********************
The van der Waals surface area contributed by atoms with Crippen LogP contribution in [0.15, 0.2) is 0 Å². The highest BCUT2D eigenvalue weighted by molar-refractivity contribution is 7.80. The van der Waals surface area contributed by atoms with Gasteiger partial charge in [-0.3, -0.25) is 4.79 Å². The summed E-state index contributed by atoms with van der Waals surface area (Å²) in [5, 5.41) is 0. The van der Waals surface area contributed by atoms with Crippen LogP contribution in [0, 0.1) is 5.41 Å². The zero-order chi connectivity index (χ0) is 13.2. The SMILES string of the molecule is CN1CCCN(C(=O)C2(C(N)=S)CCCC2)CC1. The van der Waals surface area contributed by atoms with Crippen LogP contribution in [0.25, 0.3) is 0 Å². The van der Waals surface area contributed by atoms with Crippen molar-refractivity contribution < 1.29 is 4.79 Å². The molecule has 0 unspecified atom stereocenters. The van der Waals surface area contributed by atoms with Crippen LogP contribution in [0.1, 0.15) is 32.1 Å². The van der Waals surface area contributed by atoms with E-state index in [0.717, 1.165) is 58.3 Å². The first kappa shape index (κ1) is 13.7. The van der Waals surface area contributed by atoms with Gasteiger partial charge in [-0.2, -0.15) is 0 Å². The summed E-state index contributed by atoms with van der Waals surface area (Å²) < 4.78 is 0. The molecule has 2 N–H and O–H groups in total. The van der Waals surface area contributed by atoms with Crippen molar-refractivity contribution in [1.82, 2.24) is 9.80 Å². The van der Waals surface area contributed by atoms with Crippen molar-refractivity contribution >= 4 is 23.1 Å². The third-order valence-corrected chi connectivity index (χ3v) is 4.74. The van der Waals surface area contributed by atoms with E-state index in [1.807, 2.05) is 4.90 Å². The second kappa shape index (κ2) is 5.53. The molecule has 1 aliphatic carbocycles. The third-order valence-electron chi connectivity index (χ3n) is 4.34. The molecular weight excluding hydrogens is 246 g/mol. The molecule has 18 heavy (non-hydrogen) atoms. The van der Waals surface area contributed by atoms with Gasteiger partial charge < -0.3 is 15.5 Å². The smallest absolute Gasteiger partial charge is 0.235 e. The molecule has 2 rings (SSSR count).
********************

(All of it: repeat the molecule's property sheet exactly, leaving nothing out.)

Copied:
The van der Waals surface area contributed by atoms with Crippen LogP contribution in [0.15, 0.2) is 0 Å². The highest BCUT2D eigenvalue weighted by molar-refractivity contribution is 7.80. The van der Waals surface area contributed by atoms with Gasteiger partial charge in [-0.3, -0.25) is 4.79 Å². The summed E-state index contributed by atoms with van der Waals surface area (Å²) in [5, 5.41) is 0. The van der Waals surface area contributed by atoms with Crippen LogP contribution in [0, 0.1) is 5.41 Å². The zero-order chi connectivity index (χ0) is 13.2. The SMILES string of the molecule is CN1CCCN(C(=O)C2(C(N)=S)CCCC2)CC1. The van der Waals surface area contributed by atoms with Crippen LogP contribution in [0.25, 0.3) is 0 Å². The van der Waals surface area contributed by atoms with Crippen molar-refractivity contribution < 1.29 is 4.79 Å². The molecule has 0 unspecified atom stereocenters. The van der Waals surface area contributed by atoms with Crippen LogP contribution in [0.1, 0.15) is 32.1 Å². The van der Waals surface area contributed by atoms with E-state index in [0.717, 1.165) is 58.3 Å². The first kappa shape index (κ1) is 13.7. The van der Waals surface area contributed by atoms with Gasteiger partial charge in [-0.2, -0.15) is 0 Å². The summed E-state index contributed by atoms with van der Waals surface area (Å²) < 4.78 is 0. The molecule has 2 N–H and O–H groups in total. The van der Waals surface area contributed by atoms with Crippen molar-refractivity contribution in [1.82, 2.24) is 9.80 Å². The van der Waals surface area contributed by atoms with Crippen molar-refractivity contribution >= 4 is 23.1 Å². The third-order valence-corrected chi connectivity index (χ3v) is 4.74. The van der Waals surface area contributed by atoms with E-state index in [1.807, 2.05) is 4.90 Å². The second kappa shape index (κ2) is 5.53. The molecule has 1 aliphatic carbocycles. The third-order valence-electron chi connectivity index (χ3n) is 4.34. The molecular weight excluding hydrogens is 246 g/mol. The molecule has 18 heavy (non-hydrogen) atoms. The van der Waals surface area contributed by atoms with Gasteiger partial charge < -0.3 is 15.5 Å². The smallest absolute Gasteiger partial charge is 0.235 e. The molecule has 2 rings (SSSR count).